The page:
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Rest and limited mobility are required for 1 to 3 days following the procedure to reduce swelling and to allow the vas deferens to heal. Most men lie on their back with their feet elevated. Although it is not necessary to remain immobile, excessive motion, lifting, and excessive walking increases the chance for inflammation and bleeding in the scrotum. Moderate discomfort is normal for a week or more. Anti-inflammatory drugs and prescription painkillers may be used. Ice packs applied 15 minutes on and 15 minutes off can minimize swelling. Strenuous exercise and lifting should be avoided for a few days or longer if it causes pain or discomfort. The degree of discomfort should dictate activity, as overexertion can postpone healing and a return to normal routine. It may take a week before erection and ejaculation is comfortable.

It may be necessary to keep the incisions dressed for a few days to control bleeding from the healing incisions. Showering is usually allowed, but soaking and swimming should be avoided until the sutures have dissolved.

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Vasectomy does not result in immediate sterilization. Sperm may live for more than a week in the vas deferens, between the sutured ends and the ejaculatory ducts that lead to the penis. For most men, it takes 10 to 14 ejaculations and 1 to 2 weeks before the ducts are free of sperm. Usually, at least two semen samples are produced and collected for analysis 1 week to 1 month after the procedure. When sperm count is zero, the man is sterile. Men who undergo any sterilization procedure (e.g., vasectomy, no-scalpel vasectomy, Vasclip®) should use another form of birth control until semen analysis confirms sterility.

After sterility, semen is still ejaculated, but it lacks sperm. The testes continue to produce sperm, but sperm are prevented from reaching the prostate because they are blocked in the tied-off vas deferens, where they die and are absorbed into the body. Because semen is about 5% sperm, there is no discernible difference in the amount of semen ejaculated after vasectomy. The procedure does not affect testosterone production or libido.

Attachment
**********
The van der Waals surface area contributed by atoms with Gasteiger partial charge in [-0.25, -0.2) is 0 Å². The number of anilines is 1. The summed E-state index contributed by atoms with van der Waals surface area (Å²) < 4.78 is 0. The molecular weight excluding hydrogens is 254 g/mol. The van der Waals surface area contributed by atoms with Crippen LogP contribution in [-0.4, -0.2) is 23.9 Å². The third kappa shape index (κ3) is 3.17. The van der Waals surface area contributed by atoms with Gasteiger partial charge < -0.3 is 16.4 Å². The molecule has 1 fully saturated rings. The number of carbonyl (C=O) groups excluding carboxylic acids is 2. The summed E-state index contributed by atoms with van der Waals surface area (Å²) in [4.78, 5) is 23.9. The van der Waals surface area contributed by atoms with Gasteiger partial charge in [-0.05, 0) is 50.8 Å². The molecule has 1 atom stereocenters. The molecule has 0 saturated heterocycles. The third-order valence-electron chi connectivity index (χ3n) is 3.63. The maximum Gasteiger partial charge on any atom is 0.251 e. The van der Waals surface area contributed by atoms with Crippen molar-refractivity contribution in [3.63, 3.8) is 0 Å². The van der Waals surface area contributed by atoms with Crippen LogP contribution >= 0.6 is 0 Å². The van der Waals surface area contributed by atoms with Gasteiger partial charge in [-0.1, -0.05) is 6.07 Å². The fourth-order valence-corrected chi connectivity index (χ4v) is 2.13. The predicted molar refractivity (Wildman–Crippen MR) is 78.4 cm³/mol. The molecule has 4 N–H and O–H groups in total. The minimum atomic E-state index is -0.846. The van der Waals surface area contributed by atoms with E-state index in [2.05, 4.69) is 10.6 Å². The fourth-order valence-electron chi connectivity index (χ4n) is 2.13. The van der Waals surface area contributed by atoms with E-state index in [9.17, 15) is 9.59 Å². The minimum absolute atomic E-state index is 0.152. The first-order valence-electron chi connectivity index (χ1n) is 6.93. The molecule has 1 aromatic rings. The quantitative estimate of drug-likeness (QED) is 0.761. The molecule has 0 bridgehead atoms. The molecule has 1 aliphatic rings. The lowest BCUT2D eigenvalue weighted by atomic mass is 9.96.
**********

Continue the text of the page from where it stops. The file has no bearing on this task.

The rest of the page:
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Serious complications are rare. Up to 10% of men experience more pain, bleeding, or inflammation than others, and discomfort may persist longer than expected. This may be caused by a temporary buildup of pressure within the vas deferens. In rare cases, sperm is present in the semen for up to a year after surgery. This may be the result of poor sperm migration out of the vas deferens after surgery, or it may indicate that the severed ends of the vas deferens have reattached, a condition called recanalization. The solution to this problem is repeat vasectomy. Occasionally, a condition called sperm granuloma develops, in which residual sperm make their way out of the tied ends of the vas deferens, producing irritation and a small nodule. These usually heal in time, although surgical removal is occasionally required.

There is no evidence that vasectomy increases a man’s chance for prostate cancer. Nevertheless, as a precaution, the American Urological Association (AUA) recommends that men over 40 who had a vasectomy more than 20 years previously should have an annual test for prostate cancer. Annual exams are recommended for all men age 50 to 70.

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In most cases, it is possible to restore the flow of sperm to the vas deferens. Vasovasostomy is a microsurgical procedure that involves the use of a tiny camera and ultrafine sutures to reattach the inside and outside of the vas deferens. Vasoepididymostomy is performed when inflammation or scarring from the original vasectomy blocks the epididymis and prevents a successful vasovasostomy. The blockage is bypassed by connecting the vas deferens directly to the epididymis in a new location. Most vasectomy reversals are done on an outpatient basis.

Needle aspiration is an alternative method to obtain sperm after vasectomy. A special surgical needle is inserted directly into the testes and sperm is collected in the syringe. Sperm can then be used with a variety of alternative insemination techniques.